Document Type

Book Chapter

Publication Date


Publication Title

Advances in Psychology Research. Volume 103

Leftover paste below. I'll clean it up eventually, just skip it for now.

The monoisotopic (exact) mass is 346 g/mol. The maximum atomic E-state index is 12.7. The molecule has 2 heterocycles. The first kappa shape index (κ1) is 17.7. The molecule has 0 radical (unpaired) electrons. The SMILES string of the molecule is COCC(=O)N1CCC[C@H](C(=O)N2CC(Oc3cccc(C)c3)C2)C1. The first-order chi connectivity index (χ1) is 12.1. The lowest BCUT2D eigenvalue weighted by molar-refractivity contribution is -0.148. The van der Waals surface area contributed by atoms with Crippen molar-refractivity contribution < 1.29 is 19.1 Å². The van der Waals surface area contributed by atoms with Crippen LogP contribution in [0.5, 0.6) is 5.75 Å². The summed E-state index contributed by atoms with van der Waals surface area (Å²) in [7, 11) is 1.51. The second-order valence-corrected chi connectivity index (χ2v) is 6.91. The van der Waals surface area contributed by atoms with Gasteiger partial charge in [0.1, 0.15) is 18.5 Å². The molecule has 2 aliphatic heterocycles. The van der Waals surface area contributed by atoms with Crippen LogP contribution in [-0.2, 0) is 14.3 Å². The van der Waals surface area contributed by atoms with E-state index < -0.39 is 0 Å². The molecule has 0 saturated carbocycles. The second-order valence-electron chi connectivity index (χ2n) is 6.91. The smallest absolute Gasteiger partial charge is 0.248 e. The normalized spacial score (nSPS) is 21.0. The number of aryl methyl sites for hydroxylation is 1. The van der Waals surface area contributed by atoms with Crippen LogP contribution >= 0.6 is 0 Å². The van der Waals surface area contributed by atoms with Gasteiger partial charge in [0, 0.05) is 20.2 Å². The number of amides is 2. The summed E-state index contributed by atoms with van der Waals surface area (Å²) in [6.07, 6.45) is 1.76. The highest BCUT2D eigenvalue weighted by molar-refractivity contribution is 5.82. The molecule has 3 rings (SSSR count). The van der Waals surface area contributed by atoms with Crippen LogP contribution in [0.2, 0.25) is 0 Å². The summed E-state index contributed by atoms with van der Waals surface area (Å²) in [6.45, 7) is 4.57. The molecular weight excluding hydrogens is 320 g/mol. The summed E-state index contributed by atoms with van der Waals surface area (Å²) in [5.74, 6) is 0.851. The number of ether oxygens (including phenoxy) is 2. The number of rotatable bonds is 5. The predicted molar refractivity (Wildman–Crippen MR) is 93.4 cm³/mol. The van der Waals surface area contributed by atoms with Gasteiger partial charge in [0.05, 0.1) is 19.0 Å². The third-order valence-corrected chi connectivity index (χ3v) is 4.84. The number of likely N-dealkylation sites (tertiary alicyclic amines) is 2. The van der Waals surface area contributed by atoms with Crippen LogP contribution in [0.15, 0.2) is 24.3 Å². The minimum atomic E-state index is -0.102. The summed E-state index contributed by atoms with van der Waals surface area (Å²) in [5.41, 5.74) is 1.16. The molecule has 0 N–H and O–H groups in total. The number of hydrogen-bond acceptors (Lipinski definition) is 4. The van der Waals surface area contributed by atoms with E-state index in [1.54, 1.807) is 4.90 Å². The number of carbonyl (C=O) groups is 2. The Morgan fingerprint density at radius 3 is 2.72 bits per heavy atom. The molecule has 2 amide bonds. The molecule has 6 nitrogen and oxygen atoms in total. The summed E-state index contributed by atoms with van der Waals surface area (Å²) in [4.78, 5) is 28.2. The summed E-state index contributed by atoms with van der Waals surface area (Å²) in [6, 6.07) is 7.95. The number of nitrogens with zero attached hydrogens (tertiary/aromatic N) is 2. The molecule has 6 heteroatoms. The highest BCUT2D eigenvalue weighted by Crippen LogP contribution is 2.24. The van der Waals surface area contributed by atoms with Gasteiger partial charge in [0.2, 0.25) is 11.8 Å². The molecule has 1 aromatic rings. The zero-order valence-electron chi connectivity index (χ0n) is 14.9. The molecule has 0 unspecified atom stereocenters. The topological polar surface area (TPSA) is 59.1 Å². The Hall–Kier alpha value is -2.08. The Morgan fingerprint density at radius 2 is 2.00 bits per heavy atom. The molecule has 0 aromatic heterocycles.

This chapter provides a summary of empirical evidence linking childhood maltreatment and trait impulsivity. While biological contributors to impulsivity may be substantial, this review speculates that childhood and adolescent contributors may potentially alter the developmental trajectory of this personality trait in important ways. An analysis of original data (N = 401) regarding child maltreatment associations (childhood sexual abuse, physical abuse, sibling abuse, peer bullying, corporal punishment, and exposure to domestic violence) with trait impulsivity as measured by the Personality Inventory for the DSM-5 was also conducted. Adult respondents were assigned to extreme child abuse categories based on their retrospective self-reports. Co-occurrence rates for the various forms of maltreatment were modest (around 10%). While childhood sexual abuse was more closely associated with adult impulsivity among the men than the women, gender differences in these maltreatment relationships were otherwise minimal. Extreme childhood sexual abuse was a significant predictor of trait impulsivity and all other facets of the PID-5 Disinhibition domain (ds ranging from .52 to .80). Adult impulsivity was predicted by both childhood physical abuse (ds ranging from .23 to .28) and exposure to domestic violence during childhood (ds ranging from .21 to .32). The relative risk of adult respondents showing an elevation (> 1.5 SDs) in trait Impulsivity was raised substantially by childhood histories of extreme sexual abuse (RR = 8.68), physical abuse (RR = 3.31), or exposure to parental domestic violence (RR = 4.08). Higher order interactions between these various forms of childhood maltreatment and Impulsivity were not found. The developmental psychopathology implications of these findings are discussed along with suggested directions for future research.

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